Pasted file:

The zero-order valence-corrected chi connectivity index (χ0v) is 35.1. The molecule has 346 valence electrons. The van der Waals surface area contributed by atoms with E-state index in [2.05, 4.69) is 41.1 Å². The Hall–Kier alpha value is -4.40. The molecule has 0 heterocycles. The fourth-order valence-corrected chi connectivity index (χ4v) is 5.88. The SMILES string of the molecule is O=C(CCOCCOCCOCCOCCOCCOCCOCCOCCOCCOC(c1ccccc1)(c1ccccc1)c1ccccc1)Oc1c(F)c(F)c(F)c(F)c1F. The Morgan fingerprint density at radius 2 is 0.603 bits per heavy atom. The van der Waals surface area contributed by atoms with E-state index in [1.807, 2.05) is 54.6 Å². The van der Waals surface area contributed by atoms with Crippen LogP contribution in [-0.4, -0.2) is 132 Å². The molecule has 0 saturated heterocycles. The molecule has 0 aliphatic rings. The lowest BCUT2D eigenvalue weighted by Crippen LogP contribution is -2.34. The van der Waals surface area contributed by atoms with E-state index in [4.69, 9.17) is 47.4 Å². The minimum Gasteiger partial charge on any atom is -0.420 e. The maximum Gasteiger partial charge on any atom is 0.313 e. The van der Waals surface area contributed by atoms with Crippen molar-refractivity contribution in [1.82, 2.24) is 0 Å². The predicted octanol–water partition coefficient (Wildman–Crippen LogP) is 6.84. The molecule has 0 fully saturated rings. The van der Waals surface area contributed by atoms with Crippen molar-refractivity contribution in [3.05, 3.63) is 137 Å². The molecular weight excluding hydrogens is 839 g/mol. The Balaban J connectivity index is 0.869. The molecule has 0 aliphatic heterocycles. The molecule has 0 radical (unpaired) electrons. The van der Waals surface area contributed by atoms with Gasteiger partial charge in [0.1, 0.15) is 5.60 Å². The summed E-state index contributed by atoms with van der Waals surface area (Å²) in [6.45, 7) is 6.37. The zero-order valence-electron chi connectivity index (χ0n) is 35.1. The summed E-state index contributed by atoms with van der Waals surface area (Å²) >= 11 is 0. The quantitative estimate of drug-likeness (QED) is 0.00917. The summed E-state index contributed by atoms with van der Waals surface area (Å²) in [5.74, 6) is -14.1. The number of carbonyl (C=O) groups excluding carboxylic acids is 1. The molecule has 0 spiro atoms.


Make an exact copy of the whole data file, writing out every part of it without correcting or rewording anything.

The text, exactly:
The zero-order valence-corrected chi connectivity index (χ0v) is 35.1. The molecule has 346 valence electrons. The van der Waals surface area contributed by atoms with E-state index in [2.05, 4.69) is 41.1 Å². The Hall–Kier alpha value is -4.40. The molecule has 0 heterocycles. The fourth-order valence-corrected chi connectivity index (χ4v) is 5.88. The SMILES string of the molecule is O=C(CCOCCOCCOCCOCCOCCOCCOCCOCCOCCOC(c1ccccc1)(c1ccccc1)c1ccccc1)Oc1c(F)c(F)c(F)c(F)c1F. The Morgan fingerprint density at radius 2 is 0.603 bits per heavy atom. The van der Waals surface area contributed by atoms with E-state index in [1.807, 2.05) is 54.6 Å². The van der Waals surface area contributed by atoms with Crippen LogP contribution in [-0.4, -0.2) is 132 Å². The molecule has 0 saturated heterocycles. The molecule has 0 aliphatic rings. The lowest BCUT2D eigenvalue weighted by Crippen LogP contribution is -2.34. The van der Waals surface area contributed by atoms with E-state index in [4.69, 9.17) is 47.4 Å². The minimum Gasteiger partial charge on any atom is -0.420 e. The maximum Gasteiger partial charge on any atom is 0.313 e. The van der Waals surface area contributed by atoms with Crippen molar-refractivity contribution in [1.82, 2.24) is 0 Å². The predicted octanol–water partition coefficient (Wildman–Crippen LogP) is 6.84. The molecule has 0 fully saturated rings. The van der Waals surface area contributed by atoms with Crippen molar-refractivity contribution in [3.05, 3.63) is 137 Å². The molecular weight excluding hydrogens is 839 g/mol. The Balaban J connectivity index is 0.869. The molecule has 0 aliphatic heterocycles. The molecule has 0 radical (unpaired) electrons. The van der Waals surface area contributed by atoms with Gasteiger partial charge in [0.1, 0.15) is 5.60 Å². The summed E-state index contributed by atoms with van der Waals surface area (Å²) in [6.45, 7) is 6.37. The zero-order valence-electron chi connectivity index (χ0n) is 35.1. The summed E-state index contributed by atoms with van der Waals surface area (Å²) >= 11 is 0. The quantitative estimate of drug-likeness (QED) is 0.00917. The summed E-state index contributed by atoms with van der Waals surface area (Å²) in [5.74, 6) is -14.1. The number of carbonyl (C=O) groups excluding carboxylic acids is 1. The molecule has 0 spiro atoms.